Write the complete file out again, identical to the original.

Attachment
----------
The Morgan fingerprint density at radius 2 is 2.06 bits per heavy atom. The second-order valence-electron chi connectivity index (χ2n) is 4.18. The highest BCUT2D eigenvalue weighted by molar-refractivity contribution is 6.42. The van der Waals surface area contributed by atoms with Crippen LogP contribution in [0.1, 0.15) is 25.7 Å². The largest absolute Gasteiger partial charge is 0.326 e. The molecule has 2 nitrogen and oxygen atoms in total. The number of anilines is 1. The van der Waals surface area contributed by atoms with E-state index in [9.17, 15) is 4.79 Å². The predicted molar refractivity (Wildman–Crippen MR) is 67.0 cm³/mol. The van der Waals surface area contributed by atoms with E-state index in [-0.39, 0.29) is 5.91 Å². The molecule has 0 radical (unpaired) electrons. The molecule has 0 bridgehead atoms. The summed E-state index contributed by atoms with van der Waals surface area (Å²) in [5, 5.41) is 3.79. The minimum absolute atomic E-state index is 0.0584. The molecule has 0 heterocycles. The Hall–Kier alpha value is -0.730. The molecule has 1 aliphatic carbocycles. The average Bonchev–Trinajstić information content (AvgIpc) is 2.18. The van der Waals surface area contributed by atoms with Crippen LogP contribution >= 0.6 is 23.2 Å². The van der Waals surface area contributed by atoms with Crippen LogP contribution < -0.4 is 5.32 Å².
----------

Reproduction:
The Morgan fingerprint density at radius 2 is 2.06 bits per heavy atom. The second-order valence-electron chi connectivity index (χ2n) is 4.18. The highest BCUT2D eigenvalue weighted by molar-refractivity contribution is 6.42. The van der Waals surface area contributed by atoms with Crippen LogP contribution in [0.1, 0.15) is 25.7 Å². The largest absolute Gasteiger partial charge is 0.326 e. The molecule has 2 nitrogen and oxygen atoms in total. The number of anilines is 1. The van der Waals surface area contributed by atoms with E-state index in [9.17, 15) is 4.79 Å². The predicted molar refractivity (Wildman–Crippen MR) is 67.0 cm³/mol. The van der Waals surface area contributed by atoms with E-state index in [-0.39, 0.29) is 5.91 Å². The molecule has 0 radical (unpaired) electrons. The molecule has 0 bridgehead atoms. The summed E-state index contributed by atoms with van der Waals surface area (Å²) in [5, 5.41) is 3.79. The minimum absolute atomic E-state index is 0.0584. The molecule has 0 heterocycles. The Hall–Kier alpha value is -0.730. The molecule has 1 aliphatic carbocycles. The average Bonchev–Trinajstić information content (AvgIpc) is 2.18. The van der Waals surface area contributed by atoms with Crippen LogP contribution >= 0.6 is 23.2 Å². The van der Waals surface area contributed by atoms with Crippen LogP contribution < -0.4 is 5.32 Å².